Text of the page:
Planning ahead for the inevitable après Christmas lull, Chris and I booked a trip to Paris. As we’d been together before, we set off on boxing day, determined to have a few days of Parisian style rest and relaxation, rather than our usual manic-walk-till- you-bleed vacation. I’m pleased to say that we did exactly that. We arrived in the early afternoon and our airbnb was easily found, located right in the heart of Le Marais. While the location was perfect, albeit surrounded by a number of colourful massage parlours, the common areas of the building were a bit derelict. It was the kind of place where you walk on the stairwell half expecting Jason Bourne to come flying down past you. Within a few minutes of walking around the area, we realized that we were staying about 15 mins away from where we had rented our first apartment together on our trip to Europe circa 2010. Our feelings of warmth and nostalgia were only matched by hunger at this point, so when we stumbled across the same pizzeria we’d visited years before, the choice for dinner was obvious. Nestled amongst the other diners, we squeezed into a table outside and ordered the first of many glasses of wine (it was 2 for 1 and who are we to argue with the French). With the outside temperature at a balmy 14 degrees, and some lovely heaters strategically placed, we happily sat facing out toward the busy street for a few hours of wine, pizza, people watching, and the inevitable second hand smoke.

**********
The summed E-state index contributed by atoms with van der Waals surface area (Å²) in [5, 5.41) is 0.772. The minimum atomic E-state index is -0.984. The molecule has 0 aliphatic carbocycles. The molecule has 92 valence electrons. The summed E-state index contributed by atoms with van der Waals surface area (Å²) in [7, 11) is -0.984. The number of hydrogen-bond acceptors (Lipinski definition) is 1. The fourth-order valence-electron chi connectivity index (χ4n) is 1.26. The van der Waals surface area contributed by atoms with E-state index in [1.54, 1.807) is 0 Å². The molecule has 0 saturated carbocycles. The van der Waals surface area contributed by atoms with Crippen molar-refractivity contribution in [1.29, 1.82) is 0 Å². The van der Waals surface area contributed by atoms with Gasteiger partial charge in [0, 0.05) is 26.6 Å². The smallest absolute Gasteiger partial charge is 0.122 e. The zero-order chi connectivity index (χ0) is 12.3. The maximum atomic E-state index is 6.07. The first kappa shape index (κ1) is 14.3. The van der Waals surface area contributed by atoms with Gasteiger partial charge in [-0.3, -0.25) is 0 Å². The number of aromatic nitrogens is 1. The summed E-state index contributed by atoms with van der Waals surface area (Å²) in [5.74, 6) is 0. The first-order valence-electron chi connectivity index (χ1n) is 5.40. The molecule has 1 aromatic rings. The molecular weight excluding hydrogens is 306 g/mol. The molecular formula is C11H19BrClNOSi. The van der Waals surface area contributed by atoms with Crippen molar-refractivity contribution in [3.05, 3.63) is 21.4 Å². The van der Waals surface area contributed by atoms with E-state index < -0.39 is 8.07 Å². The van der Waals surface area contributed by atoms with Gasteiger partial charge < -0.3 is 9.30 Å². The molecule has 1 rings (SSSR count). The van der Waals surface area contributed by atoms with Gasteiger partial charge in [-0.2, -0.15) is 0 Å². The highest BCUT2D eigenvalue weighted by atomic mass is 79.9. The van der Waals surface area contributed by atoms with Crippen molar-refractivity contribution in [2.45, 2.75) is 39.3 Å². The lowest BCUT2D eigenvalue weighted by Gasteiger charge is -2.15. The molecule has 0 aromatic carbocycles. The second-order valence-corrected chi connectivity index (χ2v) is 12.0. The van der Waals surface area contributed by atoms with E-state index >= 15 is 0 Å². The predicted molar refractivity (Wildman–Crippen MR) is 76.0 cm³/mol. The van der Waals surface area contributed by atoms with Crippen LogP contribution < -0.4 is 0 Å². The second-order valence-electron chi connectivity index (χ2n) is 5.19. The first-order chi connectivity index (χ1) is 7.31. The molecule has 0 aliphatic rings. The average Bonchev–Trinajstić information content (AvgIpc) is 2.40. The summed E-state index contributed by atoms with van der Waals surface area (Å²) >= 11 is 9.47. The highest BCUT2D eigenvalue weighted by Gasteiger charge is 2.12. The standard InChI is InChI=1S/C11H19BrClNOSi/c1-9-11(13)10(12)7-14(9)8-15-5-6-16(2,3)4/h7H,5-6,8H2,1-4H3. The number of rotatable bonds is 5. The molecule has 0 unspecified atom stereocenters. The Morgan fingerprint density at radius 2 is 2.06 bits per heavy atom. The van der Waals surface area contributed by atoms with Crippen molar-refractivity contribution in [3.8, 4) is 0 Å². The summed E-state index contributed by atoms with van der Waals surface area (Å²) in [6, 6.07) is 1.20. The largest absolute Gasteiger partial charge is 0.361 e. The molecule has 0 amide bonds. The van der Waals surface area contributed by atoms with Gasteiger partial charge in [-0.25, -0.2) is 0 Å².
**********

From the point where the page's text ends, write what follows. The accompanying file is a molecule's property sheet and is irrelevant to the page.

The next day we left our apartment and walked to the nearest bakery, which, as luck would have it, is my new favourite place in the world. To me, civilization is a world in which pasty for breakfast is standard and thanks to Chez Meunier my dream was a reality. Custard tarts, pain au chocolate, and a coco baguette that I’m still dreaming of fuelled the start of our day. After we ate we walked to the Eiffel tower, as Chris wanted to recreate the photos we’d taken there on other visits. He has a love of recreating photos we’ve taken in the past, and any time we find ourselves somewhere a second or third time, an inevitable recreation of photos is a required activity. We strolled over, stopping at the Jardin des Tuileries along the way. While the metro in Paris is definitely convenient, I’d always recommend walking when you can. There’s so much to look at and admire that an amble through the city is surely one of the best Parisian activities. The Eiffel tower was packed and once we’d snapped our photos and admired the landmark, we went a few streets over to find some food. I’d looked up some nearby places and the research definitely paid off. We had a lovely lunch with more wine and lots of great food, followed by Berthillon gelato, which is said to be some of the best in the world. It was pretty damn tasty I must say. We walked along the Seine, enjoying the company of all the people out and about, taking pleasure in the lazy Sunday sun. The Seine took us all the way to the Ile de la Cité, where we found the Notre Dame and admired the gargoyles in all their gothic glory. As hunger rolled around again we rambled into the garment district to hunt for crêpes. Thanks the Breizh we ended the day exactly as sweetly as we’d started it, with salted caramel and pear crêpes for me and a chocolate and almond one for Chris.